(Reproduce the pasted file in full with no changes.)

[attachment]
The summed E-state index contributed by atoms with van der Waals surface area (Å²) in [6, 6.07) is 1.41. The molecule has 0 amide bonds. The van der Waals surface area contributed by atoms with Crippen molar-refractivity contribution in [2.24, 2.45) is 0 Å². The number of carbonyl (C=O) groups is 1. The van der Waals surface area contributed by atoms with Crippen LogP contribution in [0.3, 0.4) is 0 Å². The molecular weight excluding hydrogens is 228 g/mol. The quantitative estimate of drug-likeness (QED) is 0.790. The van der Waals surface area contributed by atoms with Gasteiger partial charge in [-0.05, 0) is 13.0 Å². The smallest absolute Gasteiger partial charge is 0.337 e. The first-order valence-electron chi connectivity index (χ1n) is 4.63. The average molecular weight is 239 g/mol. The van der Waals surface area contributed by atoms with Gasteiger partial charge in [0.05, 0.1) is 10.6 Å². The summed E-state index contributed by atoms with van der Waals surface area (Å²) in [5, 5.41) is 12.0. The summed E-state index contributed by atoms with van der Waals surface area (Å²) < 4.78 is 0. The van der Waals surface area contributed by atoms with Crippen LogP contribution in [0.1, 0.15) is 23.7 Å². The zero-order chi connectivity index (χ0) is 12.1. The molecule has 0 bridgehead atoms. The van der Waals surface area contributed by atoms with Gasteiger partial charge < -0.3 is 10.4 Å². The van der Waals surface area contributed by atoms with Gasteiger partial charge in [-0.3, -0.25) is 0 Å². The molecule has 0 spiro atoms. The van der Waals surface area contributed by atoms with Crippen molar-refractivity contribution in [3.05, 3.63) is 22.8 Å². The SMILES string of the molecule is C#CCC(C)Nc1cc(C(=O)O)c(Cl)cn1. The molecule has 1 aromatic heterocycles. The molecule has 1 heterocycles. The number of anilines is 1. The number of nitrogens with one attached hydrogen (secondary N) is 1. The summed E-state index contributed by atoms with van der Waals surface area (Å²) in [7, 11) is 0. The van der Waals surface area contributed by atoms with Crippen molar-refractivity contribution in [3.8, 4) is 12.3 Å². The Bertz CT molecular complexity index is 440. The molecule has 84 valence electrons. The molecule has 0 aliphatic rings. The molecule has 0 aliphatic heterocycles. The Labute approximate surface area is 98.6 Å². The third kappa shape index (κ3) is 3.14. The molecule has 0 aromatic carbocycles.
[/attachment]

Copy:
The summed E-state index contributed by atoms with van der Waals surface area (Å²) in [6, 6.07) is 1.41. The molecule has 0 amide bonds. The van der Waals surface area contributed by atoms with Crippen molar-refractivity contribution in [2.24, 2.45) is 0 Å². The number of carbonyl (C=O) groups is 1. The van der Waals surface area contributed by atoms with Crippen LogP contribution in [0.3, 0.4) is 0 Å². The molecular weight excluding hydrogens is 228 g/mol. The quantitative estimate of drug-likeness (QED) is 0.790. The van der Waals surface area contributed by atoms with Gasteiger partial charge in [-0.05, 0) is 13.0 Å². The smallest absolute Gasteiger partial charge is 0.337 e. The first-order valence-electron chi connectivity index (χ1n) is 4.63. The average molecular weight is 239 g/mol. The van der Waals surface area contributed by atoms with Gasteiger partial charge in [0.05, 0.1) is 10.6 Å². The summed E-state index contributed by atoms with van der Waals surface area (Å²) in [5, 5.41) is 12.0. The summed E-state index contributed by atoms with van der Waals surface area (Å²) < 4.78 is 0. The van der Waals surface area contributed by atoms with Crippen LogP contribution in [0.1, 0.15) is 23.7 Å². The zero-order chi connectivity index (χ0) is 12.1. The molecule has 0 bridgehead atoms. The van der Waals surface area contributed by atoms with Gasteiger partial charge < -0.3 is 10.4 Å². The van der Waals surface area contributed by atoms with Gasteiger partial charge in [-0.3, -0.25) is 0 Å². The molecule has 0 spiro atoms. The van der Waals surface area contributed by atoms with Crippen molar-refractivity contribution in [3.05, 3.63) is 22.8 Å². The SMILES string of the molecule is C#CCC(C)Nc1cc(C(=O)O)c(Cl)cn1. The molecule has 1 aromatic heterocycles. The molecule has 1 heterocycles. The number of anilines is 1. The number of nitrogens with one attached hydrogen (secondary N) is 1. The summed E-state index contributed by atoms with van der Waals surface area (Å²) in [7, 11) is 0. The van der Waals surface area contributed by atoms with Crippen molar-refractivity contribution in [3.8, 4) is 12.3 Å². The Bertz CT molecular complexity index is 440. The molecule has 84 valence electrons. The molecule has 0 aliphatic rings. The molecule has 0 aliphatic heterocycles. The Labute approximate surface area is 98.6 Å². The third kappa shape index (κ3) is 3.14. The molecule has 0 aromatic carbocycles.